But Mike’s dealings with his future boss Gus reached a head in episode four, the courtroom drama occupied episode five, and its aftermath ate up the half of episode six not occupied by the reintroduction of the soft-spoken gangster Nacho Varga as a major player. The task of episode seven, then, seems to be to relax, regroup, and reboot. It’s the first installment of the season that doesn’t feel like a drift downward into an inexorable hell.
The A.V. Club’s Donna Bowman thinks the season is headed for a grand finale:
After this week’s episode, there are three more Better Call Sauls remaining in the third season, and while it’s tempting to wish that more happened in “Expenses”—especially given that it’s coming on the heels of last week’s equally sedate, piece-moving “Off Brand”—there are signs throughout this hour that the show’s gearing up for a big finish. In scene after scene, Jimmy gets humiliated and outmatched, until by the end he’s become more hardened and cynical. One of the surprises of Better Call Saul when the series began was how sweet and upbeat Bob Odenkirk’s interpretation of the character was, in contrast to his Breaking Bad days. This week it becomes clearer that the “origin story” for Saul Goodman isn’t so much when and why Jimmy adopted the name, but how he became so cold, and so mercenary.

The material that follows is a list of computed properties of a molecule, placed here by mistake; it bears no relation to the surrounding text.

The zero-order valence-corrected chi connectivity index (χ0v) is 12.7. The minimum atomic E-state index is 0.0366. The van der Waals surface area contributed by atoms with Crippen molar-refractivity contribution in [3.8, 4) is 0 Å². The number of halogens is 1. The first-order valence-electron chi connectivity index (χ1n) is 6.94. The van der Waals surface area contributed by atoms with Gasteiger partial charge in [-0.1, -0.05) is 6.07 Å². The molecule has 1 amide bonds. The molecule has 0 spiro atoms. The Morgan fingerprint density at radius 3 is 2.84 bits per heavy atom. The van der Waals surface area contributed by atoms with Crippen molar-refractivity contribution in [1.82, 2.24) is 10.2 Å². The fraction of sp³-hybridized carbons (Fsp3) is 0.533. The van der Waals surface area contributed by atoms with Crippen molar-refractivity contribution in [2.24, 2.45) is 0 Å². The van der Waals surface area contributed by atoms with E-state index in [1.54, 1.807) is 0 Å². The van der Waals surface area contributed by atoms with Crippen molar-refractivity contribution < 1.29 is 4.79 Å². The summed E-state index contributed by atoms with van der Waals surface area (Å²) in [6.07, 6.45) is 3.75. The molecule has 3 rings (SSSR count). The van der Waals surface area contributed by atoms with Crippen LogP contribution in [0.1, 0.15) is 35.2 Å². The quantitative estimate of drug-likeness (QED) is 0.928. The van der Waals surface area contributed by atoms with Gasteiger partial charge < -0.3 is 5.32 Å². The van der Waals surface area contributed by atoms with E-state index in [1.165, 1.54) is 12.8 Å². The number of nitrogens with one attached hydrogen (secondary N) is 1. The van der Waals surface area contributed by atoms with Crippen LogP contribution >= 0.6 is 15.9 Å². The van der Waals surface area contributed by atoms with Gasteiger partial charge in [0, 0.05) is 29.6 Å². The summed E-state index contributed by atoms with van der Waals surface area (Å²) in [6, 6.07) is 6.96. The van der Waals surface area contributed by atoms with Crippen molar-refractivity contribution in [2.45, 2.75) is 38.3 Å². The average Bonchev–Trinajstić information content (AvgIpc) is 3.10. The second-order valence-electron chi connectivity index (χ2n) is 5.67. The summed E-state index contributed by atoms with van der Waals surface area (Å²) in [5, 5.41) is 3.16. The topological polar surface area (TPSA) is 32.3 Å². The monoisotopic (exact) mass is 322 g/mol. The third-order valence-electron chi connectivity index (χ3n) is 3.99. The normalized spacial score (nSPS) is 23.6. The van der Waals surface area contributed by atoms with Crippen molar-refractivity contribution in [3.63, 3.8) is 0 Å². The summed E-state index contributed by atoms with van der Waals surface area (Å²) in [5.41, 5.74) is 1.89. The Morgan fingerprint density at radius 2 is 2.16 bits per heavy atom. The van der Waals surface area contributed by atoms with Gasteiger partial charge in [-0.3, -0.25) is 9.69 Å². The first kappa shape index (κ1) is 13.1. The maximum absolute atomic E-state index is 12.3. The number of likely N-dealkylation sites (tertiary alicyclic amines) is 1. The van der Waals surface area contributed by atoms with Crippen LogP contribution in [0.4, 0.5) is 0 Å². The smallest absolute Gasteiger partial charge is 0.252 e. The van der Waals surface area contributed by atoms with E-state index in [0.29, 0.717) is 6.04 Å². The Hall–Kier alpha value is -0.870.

Blame the state official who only gives Jimmy credit for 30 minutes of trash-picking instead of four hours, because he was on his phone the whole time—even though he filled more bags than anybody else. Blame the drivers who hurl additional garbage—including what looks to be a bottle of piss—while Jimmy’s on the clean-up crew, making it hard for even a quick wet-wipe “whore’s bath” to make him presentable. Blame the owner of Duke City Recliners for not buying more than one ad from Saul Goodman Productions. Blame the owners of the ABQ In Tune music store (played by the Sklar brothers!) for bargaining Jimmy down to $0 for a commercial shoot after they threaten to scrap their ad altogether.